John Lund Poster


Jump to: Overview (3) | Mini Bio (1) | Spouse (1) | Trivia (8) | Personal Quotes (3)

Overview (3)

Date of Birth 6 February 1911Rochester, New York, USA
Date of Death 10 May 1992Los Angeles, California, USA
Height 6' 1" (1.85 m)

Mini Bio (1)

One of six children born to an immigrant Norwegian glassblower, John Lund had a somewhat unsettled childhood, dropping out of school at the age of 14. For a while, he tried his hand at several part-time jobs, but never stayed long. He then devised various entrepreneurial ways to generate an income, including a quit smoking program (a fairly novel idea at the time) and a mail order manual on mind-reading. None of these ventures caught on, and Lund, on the off-chance, got a small part in a local Rochester production in the Clifford Odets play "Waiting for Lefty". He went on from there to work in summer stock, eventually made his way to New York and finagled another small theatrical role, while working at the 1939 World's Fair. For the next two years, still restless, Lund alternated jobs in advertising with acting and writing for radio.

In October 1941, he landed a plum role on Broadway in "As You Like It", and the following year penned both book and lyrics for the successful musical revue "New Faces of 1943". A much acclaimed leading role in the Bretaigne Windust production of "The Hasty Heart" followed in January 1945, and led to a six-year contract with Paramount. For the blue-eyed, somewhat saturnine, Nordic-looking Lund, the beginning of his career as a Hollywood leading man was also its apex. He was at his best playing the dual role of an ill-fated World War I flying ace, romancing Olivia de Havilland, and, later, as her grown-up illegitimate son, in To Each His Own (1946). He was then cast as the romantic interest for both Marlene Dietrich and Jean Arthur in A Foreign Affair (1948).

There were still more good roles to come: Lund showed some unexpected comedic flair in the madcap farce Miss Tatlock's Millions (1948), as a Hollywood stunt man posing as an eccentric relative to help beleaguered heiress Wanda Hendrix against predatory gold-diggers. He gave reliable support to Barbara Stanwyck in the underrated melodrama No Man of Her Own (1950) and co-starred with Gene Tierney as one of newlyweds facing class barriers in The Mating Season (1951) (though, Oscar-nominated Thelma Ritter, as Lund's outspoken mother, walked away with the acting honors for this one). By the end of 1951, Lund's star was in decline. He was briefly signed at Universal, but relegated to appearing primarily in routine westerns. His final major appearance was as George Kittredge, the stuffy fiancée who doesn't get the girl - Grace Kelly, in her acting swansong, High Society (1956).

Lund continued for several more years on CBS radio, as the titular insurance investigator of "Yours Truly, Johnny Dollar", a role he played from November 1952 to September 1954. He appeared in minor films by the early 1960s, and retired from acting in 1963. He apparently managed, in the end, to set up his own successful business and spent his remaining years at his house in Coldwater Canyon (Hollywood Hills), where he died in May 1992.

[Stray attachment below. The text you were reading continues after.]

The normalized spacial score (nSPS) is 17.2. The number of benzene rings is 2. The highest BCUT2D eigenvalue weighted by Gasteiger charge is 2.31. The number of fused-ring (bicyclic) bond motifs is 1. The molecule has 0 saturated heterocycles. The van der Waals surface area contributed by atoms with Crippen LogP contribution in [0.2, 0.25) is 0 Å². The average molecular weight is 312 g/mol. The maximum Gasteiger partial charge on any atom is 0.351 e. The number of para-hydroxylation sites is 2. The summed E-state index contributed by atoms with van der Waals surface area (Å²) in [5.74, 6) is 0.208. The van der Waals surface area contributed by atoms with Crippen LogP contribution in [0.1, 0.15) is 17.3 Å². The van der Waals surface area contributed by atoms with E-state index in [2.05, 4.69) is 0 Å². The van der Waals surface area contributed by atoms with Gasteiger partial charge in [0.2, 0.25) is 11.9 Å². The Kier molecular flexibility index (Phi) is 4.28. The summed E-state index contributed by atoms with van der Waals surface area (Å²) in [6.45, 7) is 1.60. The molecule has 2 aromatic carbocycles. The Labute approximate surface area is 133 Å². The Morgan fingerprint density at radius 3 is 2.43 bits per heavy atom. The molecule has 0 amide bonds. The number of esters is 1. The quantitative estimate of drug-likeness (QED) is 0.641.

- IMDb Mini Biography By: I.S.Mowis

Spouse (1)

Marie Lund (5 August 1942 - 6 May 1982) (her death)

Trivia (8)

Retired to San Diego in 1963
After Edmond O'Brien left the show, Lund became the new Johnny Dollar on CBS Radio's "Yours Truly, Johnny Dollar." He starred in the series from 1952 till 1954.
Vice-president of the Screen Actor's Guild from 1950-1959.
An advertising man in New York City at the time, he was asked by a friend to appear in an industrial show during the 1939 World's Fair. He got hooked and two years later was appearing on Broadway in "As You Like It".
Handsome blond, blue-eyed actor who started out promisingly in engaging romantic leads in the late 40s, but settled quickly into playing stuffed shirts and the third wheel in love triangles.
Met his wife on a blind date.
Received much acclaim for his performance as Yank in "The Hasty Heart" on Broadway.
Made his movie debut on To Each His Own (1946).

Personal Quotes (3)

Ideally I'd like to gravitate between the stage and screen, as Freddie March [Fredric March] does. That's because I think I am more of a character actor than the great, big hero type. I feel as though I am sailing under false colors.
Each picture has given me an inferiority complex. I've become face conscious. Projection rooms are torture chambers to me, at this point. When I saw the first day's rushes on To Each His Own (1946), I went home and started packing. I had thought I was smiling tenderly at Olivia de Havilland, but, on screen, I looked as though I were ready to bite her ear off, and I didn't have any eyes at all. After that, I refused to look at myself, but I began enjoying the work.
I look best from a great distance and in a bad light. I have a peculiar face, an odd walk and about as much sex appeal as a goat. I was the worst peril Betty Hutton encountered as Pauline [in The Perils of Pauline].

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